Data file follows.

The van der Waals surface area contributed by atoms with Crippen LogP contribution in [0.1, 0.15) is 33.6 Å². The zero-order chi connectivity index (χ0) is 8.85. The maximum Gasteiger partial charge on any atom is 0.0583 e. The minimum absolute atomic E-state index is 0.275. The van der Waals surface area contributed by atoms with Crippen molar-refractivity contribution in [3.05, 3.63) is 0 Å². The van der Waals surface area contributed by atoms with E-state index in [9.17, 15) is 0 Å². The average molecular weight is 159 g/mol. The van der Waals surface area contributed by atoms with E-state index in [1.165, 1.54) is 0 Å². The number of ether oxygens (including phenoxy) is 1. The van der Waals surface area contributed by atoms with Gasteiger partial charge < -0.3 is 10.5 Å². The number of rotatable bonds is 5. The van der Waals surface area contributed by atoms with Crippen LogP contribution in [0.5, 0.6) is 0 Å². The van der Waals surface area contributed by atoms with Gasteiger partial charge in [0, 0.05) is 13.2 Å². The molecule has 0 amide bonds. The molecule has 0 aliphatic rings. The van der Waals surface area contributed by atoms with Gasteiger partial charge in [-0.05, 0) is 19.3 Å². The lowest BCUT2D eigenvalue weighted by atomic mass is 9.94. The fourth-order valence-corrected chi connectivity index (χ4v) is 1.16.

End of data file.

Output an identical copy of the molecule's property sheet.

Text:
The van der Waals surface area contributed by atoms with Crippen LogP contribution in [0.1, 0.15) is 33.6 Å². The zero-order chi connectivity index (χ0) is 8.85. The maximum Gasteiger partial charge on any atom is 0.0583 e. The minimum absolute atomic E-state index is 0.275. The van der Waals surface area contributed by atoms with Crippen molar-refractivity contribution in [3.05, 3.63) is 0 Å². The van der Waals surface area contributed by atoms with E-state index in [9.17, 15) is 0 Å². The average molecular weight is 159 g/mol. The van der Waals surface area contributed by atoms with E-state index in [1.165, 1.54) is 0 Å². The number of ether oxygens (including phenoxy) is 1. The van der Waals surface area contributed by atoms with Gasteiger partial charge < -0.3 is 10.5 Å². The number of rotatable bonds is 5. The van der Waals surface area contributed by atoms with Crippen LogP contribution in [0.5, 0.6) is 0 Å². The van der Waals surface area contributed by atoms with Gasteiger partial charge in [0, 0.05) is 13.2 Å². The molecule has 0 amide bonds. The molecule has 0 aliphatic rings. The van der Waals surface area contributed by atoms with Gasteiger partial charge in [-0.05, 0) is 19.3 Å². The lowest BCUT2D eigenvalue weighted by atomic mass is 9.94. The fourth-order valence-corrected chi connectivity index (χ4v) is 1.16.